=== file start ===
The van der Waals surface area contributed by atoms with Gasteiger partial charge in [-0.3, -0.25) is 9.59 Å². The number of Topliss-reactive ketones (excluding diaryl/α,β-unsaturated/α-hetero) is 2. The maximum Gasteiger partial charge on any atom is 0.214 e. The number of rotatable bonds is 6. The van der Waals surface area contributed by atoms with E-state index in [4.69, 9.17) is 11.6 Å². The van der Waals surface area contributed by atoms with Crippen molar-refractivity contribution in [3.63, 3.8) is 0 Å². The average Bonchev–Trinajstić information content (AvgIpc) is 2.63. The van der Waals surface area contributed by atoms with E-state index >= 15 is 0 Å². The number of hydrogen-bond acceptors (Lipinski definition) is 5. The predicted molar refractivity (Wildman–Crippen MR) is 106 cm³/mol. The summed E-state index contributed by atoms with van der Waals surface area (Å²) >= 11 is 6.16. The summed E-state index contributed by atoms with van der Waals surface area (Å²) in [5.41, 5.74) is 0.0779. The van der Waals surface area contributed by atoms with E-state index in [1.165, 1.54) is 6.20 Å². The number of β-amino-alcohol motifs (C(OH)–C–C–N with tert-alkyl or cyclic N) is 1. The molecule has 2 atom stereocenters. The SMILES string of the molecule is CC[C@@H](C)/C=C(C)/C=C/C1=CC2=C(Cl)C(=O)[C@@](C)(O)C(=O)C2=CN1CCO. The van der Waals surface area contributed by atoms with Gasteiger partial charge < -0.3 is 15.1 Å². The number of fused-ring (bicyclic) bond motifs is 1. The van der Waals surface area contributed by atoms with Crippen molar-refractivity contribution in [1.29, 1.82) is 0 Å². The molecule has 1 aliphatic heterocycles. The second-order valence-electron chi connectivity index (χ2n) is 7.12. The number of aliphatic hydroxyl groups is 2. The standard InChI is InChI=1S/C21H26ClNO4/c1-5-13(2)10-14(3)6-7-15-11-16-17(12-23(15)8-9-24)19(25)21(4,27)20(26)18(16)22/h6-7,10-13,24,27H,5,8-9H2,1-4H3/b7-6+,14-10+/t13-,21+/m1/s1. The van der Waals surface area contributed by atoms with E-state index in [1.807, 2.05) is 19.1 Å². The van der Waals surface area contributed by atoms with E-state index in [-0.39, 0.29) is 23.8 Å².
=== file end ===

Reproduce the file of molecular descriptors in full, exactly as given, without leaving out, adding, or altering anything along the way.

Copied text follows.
The van der Waals surface area contributed by atoms with Gasteiger partial charge in [-0.3, -0.25) is 9.59 Å². The number of Topliss-reactive ketones (excluding diaryl/α,β-unsaturated/α-hetero) is 2. The maximum Gasteiger partial charge on any atom is 0.214 e. The number of rotatable bonds is 6. The van der Waals surface area contributed by atoms with E-state index in [4.69, 9.17) is 11.6 Å². The van der Waals surface area contributed by atoms with Crippen molar-refractivity contribution in [3.63, 3.8) is 0 Å². The average Bonchev–Trinajstić information content (AvgIpc) is 2.63. The van der Waals surface area contributed by atoms with E-state index >= 15 is 0 Å². The number of hydrogen-bond acceptors (Lipinski definition) is 5. The predicted molar refractivity (Wildman–Crippen MR) is 106 cm³/mol. The summed E-state index contributed by atoms with van der Waals surface area (Å²) >= 11 is 6.16. The summed E-state index contributed by atoms with van der Waals surface area (Å²) in [5.41, 5.74) is 0.0779. The van der Waals surface area contributed by atoms with E-state index in [1.165, 1.54) is 6.20 Å². The number of β-amino-alcohol motifs (C(OH)–C–C–N with tert-alkyl or cyclic N) is 1. The molecule has 2 atom stereocenters. The SMILES string of the molecule is CC[C@@H](C)/C=C(C)/C=C/C1=CC2=C(Cl)C(=O)[C@@](C)(O)C(=O)C2=CN1CCO. The van der Waals surface area contributed by atoms with Gasteiger partial charge < -0.3 is 15.1 Å². The number of fused-ring (bicyclic) bond motifs is 1. The van der Waals surface area contributed by atoms with Crippen molar-refractivity contribution in [1.29, 1.82) is 0 Å². The molecule has 1 aliphatic heterocycles. The second-order valence-electron chi connectivity index (χ2n) is 7.12. The number of aliphatic hydroxyl groups is 2. The standard InChI is InChI=1S/C21H26ClNO4/c1-5-13(2)10-14(3)6-7-15-11-16-17(12-23(15)8-9-24)19(25)21(4,27)20(26)18(16)22/h6-7,10-13,24,27H,5,8-9H2,1-4H3/b7-6+,14-10+/t13-,21+/m1/s1. The van der Waals surface area contributed by atoms with E-state index in [1.807, 2.05) is 19.1 Å². The van der Waals surface area contributed by atoms with E-state index in [-0.39, 0.29) is 23.8 Å².